3. Speaker(**SpeakerN, Description)
            4. Talk(**OrgN, **Speaker, *Date, *Time, title, abstract, motivation, building, room#)
            5. Price(**OrgN, **TypeOfMember, price)

            2NF -- ISSA Flyer = 1NF

            3NF -- ISSA Flyer = 1NF

          . . . . . . . . . ( end of section ISSA Flyer) <<Contents | End>>

          Info Service Schedule

            Aaron produced the following print out from a SQL data base [ 372doc2.pdf ]

            0NF - Info Service Schedule

            1. Schedule( **DeptCode, DeptName, (*Day), (*Person#, *PersonName), (*Day, *Person# (State) ) )

            1NF - Info Service Schedule

            1. Department(**DeptCode, DeptName)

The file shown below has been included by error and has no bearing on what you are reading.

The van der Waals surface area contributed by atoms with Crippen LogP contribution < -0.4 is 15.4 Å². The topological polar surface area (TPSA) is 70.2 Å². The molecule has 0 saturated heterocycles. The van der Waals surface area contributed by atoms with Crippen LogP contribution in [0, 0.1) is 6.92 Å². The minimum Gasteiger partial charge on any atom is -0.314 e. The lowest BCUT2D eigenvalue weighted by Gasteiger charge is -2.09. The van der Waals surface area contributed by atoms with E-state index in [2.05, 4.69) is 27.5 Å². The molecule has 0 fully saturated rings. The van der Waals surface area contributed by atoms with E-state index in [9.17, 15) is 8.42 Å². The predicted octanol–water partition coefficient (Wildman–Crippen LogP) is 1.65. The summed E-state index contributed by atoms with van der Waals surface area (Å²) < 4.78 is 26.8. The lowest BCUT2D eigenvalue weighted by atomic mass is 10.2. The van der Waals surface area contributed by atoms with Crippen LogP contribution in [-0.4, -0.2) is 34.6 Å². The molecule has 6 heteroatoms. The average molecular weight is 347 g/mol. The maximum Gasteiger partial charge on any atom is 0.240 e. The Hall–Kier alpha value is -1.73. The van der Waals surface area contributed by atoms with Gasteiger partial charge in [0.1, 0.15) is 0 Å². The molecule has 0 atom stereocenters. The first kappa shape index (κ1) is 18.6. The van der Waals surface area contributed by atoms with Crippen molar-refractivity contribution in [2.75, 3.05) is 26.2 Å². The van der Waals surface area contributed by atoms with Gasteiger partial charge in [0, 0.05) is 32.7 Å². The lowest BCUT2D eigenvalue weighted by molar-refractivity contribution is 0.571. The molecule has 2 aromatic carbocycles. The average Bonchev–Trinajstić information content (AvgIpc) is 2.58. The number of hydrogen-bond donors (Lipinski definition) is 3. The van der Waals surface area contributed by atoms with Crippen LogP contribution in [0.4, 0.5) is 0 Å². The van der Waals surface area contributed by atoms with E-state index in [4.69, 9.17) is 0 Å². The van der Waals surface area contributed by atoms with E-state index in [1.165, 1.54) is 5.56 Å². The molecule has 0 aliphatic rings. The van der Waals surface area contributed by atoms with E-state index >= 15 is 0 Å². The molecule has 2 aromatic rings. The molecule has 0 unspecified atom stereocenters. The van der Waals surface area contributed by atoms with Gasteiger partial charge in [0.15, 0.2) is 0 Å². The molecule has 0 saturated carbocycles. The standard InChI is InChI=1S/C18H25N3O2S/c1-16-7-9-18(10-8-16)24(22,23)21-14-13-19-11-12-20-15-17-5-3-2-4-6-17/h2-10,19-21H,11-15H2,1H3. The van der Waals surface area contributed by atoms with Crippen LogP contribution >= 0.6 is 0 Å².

2. Day(**day#, day)
            3. Person(**Person#, PersonName)
            4. Slot( **DeptCode, **day#, **Person#)
            5. SlotState( **DeptCode, **day#, **Person#, **StateNumber, StateCode)

            2NF - Info Service Schedule

            3NF - Info Service Schedule

          . . . . . . . . . ( end of section Info Service Schedule) <<Contents | End>>

      1. Old CSci Brochure [ CSBrochure2004.pdf ] (Large sideways PDF)

      UML Profiles

      (Ambler's Proposed UML profile for Data Base design): Visit Ambler's UML DB Profile [ umlDataModelingProfile.html ]
      (Rational's proposed UML profile for mapping objects to data models): PDF [ tp185.pdf ]




          The Key...


          The Whole Key...


          And Nothing but the Key...

        Optimized 3NF

      . . . . . . . . . ( end of section Template.Close Online Resources and Examples) <<Contents | End>>

      Review Questions and Exercises on Normalized Data

      1. Bring any piece of data to class -- we will normalize it.